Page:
Archive for the ‘Gerald Hamilton’ Tag

1033 Davie Street

These days this is The Davie Building, with the popular Fountainhead Pub on the main floor. The offices on the upper floors have a variety of smaller suites, with local professional like lawyers and insurance brokers, and the offices of the West End Business Improvement Association. However, most of the tenants are medical practitioners, either providing local services like chiropractic, or more specialist clinics, thanks to the proximity of St Paul’s Hospital. The brick tower behind the building is part of St Paul’s, due to move from this location in a few years to a new hospital site next to the Canadian Northern Station, where Union Station used to stand.

When it first opened in 1959 this was known as the Metropolitan Medical Centre, and it featured in an advertisement in the Royal Architectural Institute of Canada Journal, which helpfully identifies the architect. That was Gerald Hamilton and Associates, a practice responsible for several of the city’s best modernist buildings. The ad says it was an attractive functionally planned medical centre, but the most obvious design element was the lattice screen that completely obscured the south-west facing facade of the building. Our 2005 image shows the curved plastic awning roof on the Fountainhead pub in those days. In 2013 a comprehensive building renovation replaced the screen, and the glazing behind.

The illustration shows that when it was built, the lower floor was also office space, with a classic 1950s / early 1960s frieze in front of the entrance. The introduction of the pub saw the addition of a curved canopy, now replaced with a brick screen and large window openings and a patio that has a glazed awning added in winter.

Next door there has been a cleared site (with a temporary community garden) that replaced a gas station and retail building. There are now plans for a 47-storey mixed-use tower, designed by Merrick Architecture.

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Posted 8 March 2021 by ChangingCity in Still Standing, West End

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Thurlow and Melville Street – north side

This is another early 1980s image showing a part of Downtown where relatively little change has taken place in nearly 40 years. The image is from after 1979, and we’re standing at the corner of Melville looking north on Thurlow. On the left is a 1975 office building of 11 floors designed by Waisman Architectural Group. Beyond it is a 1965 eight storey office called the Philips Building. Across the lane is an orange brick clad building known by its address, 1112 West Pender, completed in 1960; it was designed by McCarter, Nairne & Partners. The office at the end of the block was developed by R C Baxter in 1966, and is another Waisman Architectural Group design.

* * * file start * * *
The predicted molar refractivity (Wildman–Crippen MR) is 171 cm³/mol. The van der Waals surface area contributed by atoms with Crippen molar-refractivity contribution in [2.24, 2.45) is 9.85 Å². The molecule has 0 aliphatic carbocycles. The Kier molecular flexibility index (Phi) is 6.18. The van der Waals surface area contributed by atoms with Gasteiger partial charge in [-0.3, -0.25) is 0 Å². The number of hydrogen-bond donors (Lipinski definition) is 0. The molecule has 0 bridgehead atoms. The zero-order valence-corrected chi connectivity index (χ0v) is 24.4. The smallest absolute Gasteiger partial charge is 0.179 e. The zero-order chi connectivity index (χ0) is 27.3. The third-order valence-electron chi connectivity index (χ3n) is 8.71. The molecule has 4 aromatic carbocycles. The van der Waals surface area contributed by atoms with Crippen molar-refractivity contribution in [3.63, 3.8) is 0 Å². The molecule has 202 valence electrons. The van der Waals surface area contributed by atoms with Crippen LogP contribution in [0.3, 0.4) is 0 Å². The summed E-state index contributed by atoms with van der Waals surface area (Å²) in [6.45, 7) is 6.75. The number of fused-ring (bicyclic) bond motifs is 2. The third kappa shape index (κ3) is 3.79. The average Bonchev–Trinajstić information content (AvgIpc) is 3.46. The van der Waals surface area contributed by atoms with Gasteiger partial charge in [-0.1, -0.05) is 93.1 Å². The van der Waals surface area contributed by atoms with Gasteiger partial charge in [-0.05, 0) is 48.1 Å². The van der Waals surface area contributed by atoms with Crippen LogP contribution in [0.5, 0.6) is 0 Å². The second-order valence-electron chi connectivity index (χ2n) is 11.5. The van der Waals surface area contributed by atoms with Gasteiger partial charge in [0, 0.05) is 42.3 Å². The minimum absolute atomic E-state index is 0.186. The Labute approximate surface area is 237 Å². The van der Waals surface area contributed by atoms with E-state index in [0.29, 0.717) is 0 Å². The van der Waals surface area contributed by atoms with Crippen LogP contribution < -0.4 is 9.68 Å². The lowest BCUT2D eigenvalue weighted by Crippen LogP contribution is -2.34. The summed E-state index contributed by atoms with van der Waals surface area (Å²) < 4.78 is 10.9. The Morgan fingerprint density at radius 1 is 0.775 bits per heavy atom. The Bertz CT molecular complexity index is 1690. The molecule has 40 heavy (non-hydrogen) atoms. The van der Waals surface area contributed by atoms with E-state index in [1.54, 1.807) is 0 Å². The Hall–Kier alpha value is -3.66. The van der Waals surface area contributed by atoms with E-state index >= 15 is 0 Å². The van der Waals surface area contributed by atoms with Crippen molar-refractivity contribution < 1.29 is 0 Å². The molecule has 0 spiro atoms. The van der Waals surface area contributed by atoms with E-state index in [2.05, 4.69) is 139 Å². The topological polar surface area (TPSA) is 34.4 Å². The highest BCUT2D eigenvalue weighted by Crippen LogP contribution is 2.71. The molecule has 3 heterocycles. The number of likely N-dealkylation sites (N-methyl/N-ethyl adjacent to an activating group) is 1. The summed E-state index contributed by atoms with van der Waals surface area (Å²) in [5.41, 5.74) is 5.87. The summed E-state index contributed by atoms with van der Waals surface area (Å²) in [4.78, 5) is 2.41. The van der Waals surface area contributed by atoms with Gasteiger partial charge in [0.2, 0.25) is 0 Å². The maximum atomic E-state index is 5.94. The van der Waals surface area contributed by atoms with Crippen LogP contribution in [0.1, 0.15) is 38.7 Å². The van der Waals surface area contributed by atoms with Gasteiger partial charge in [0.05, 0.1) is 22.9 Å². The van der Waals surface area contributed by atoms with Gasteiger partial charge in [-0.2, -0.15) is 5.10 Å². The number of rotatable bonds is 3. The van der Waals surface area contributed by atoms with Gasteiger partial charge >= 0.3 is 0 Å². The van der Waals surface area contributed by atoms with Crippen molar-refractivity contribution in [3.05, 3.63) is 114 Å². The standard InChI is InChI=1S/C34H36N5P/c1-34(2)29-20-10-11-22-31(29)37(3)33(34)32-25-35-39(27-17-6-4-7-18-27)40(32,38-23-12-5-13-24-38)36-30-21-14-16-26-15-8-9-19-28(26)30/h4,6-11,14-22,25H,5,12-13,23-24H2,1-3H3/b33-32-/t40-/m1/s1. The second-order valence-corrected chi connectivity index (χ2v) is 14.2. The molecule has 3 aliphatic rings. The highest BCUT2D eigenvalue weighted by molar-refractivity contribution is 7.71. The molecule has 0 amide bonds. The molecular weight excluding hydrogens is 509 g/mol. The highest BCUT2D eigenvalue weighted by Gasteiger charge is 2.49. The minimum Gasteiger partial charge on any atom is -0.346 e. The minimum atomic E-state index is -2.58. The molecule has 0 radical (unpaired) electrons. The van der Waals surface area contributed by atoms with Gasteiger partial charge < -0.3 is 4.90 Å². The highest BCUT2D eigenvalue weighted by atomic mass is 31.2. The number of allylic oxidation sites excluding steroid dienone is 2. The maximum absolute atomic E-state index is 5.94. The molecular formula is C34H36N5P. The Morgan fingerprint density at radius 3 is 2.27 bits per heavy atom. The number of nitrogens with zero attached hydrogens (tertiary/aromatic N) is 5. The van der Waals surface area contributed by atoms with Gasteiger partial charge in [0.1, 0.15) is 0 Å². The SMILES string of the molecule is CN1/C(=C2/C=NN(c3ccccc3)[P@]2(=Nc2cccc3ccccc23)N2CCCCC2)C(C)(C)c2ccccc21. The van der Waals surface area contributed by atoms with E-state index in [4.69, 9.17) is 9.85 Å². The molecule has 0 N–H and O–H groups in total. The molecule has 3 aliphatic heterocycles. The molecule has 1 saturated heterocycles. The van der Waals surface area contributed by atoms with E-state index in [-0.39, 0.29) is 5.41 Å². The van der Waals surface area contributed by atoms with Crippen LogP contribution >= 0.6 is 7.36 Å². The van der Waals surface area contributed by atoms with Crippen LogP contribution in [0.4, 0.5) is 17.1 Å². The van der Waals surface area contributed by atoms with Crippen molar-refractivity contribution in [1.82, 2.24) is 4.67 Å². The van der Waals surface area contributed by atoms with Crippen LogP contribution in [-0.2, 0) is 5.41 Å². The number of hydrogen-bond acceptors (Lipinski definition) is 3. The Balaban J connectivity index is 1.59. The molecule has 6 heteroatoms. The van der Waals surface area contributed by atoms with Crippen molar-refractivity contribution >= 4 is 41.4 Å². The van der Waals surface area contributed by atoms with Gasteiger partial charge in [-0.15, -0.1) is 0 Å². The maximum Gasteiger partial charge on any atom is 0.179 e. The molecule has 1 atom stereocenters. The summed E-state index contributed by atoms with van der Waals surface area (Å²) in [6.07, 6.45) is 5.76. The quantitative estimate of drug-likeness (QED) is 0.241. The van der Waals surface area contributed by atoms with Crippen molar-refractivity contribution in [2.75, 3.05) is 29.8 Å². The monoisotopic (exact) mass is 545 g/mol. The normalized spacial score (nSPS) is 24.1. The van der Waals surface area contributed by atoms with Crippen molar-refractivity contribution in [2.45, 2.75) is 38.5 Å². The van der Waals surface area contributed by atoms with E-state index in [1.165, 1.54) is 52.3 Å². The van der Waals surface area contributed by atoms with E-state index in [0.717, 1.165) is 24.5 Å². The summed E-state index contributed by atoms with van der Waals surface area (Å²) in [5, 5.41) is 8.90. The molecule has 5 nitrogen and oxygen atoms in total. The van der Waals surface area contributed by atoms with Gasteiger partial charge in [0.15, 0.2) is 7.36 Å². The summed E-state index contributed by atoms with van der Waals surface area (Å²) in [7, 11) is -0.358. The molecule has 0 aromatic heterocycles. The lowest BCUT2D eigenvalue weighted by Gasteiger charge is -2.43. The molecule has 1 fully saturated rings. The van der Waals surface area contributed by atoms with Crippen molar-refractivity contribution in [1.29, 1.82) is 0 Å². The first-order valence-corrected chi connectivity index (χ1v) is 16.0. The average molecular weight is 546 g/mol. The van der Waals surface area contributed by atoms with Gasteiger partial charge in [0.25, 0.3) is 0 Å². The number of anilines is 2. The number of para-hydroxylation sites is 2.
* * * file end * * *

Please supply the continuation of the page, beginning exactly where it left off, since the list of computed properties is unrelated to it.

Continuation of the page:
All four are still standing today, although they represent the more modest density buildings that are now being redeveloped as larger, more energy efficient towers. There are two buildings visible today on the west side of the street that weren’t around in the 1980s. In front of the Baxter building is the white tower of the Delta Pinnacle hotel, built in 2000, while beyond it there’s now a green-clad condo tower designed by IBI/HB and completed in 2012 called Three Harbour Green.

The dark glazing closest to us on the right is Four Bentall Centre, the tallest in the Bentall cluster at 35 floors and completed in 1981, designed by Frank W Musson and Associates. Beyond it is 1090 West Pender. It’s a 1971 twelve storey office building designed by Gerald Hamilton for Dawson Developments, and with the parkade alongside it’s in the process of being demolished. It will be replaced by a 31 storey office tower with an underground parkade. Beyond it is Manulife Place, a 22-storey office completed in 1991.

Image source: City of Vancouver Archives CVA 772-1403

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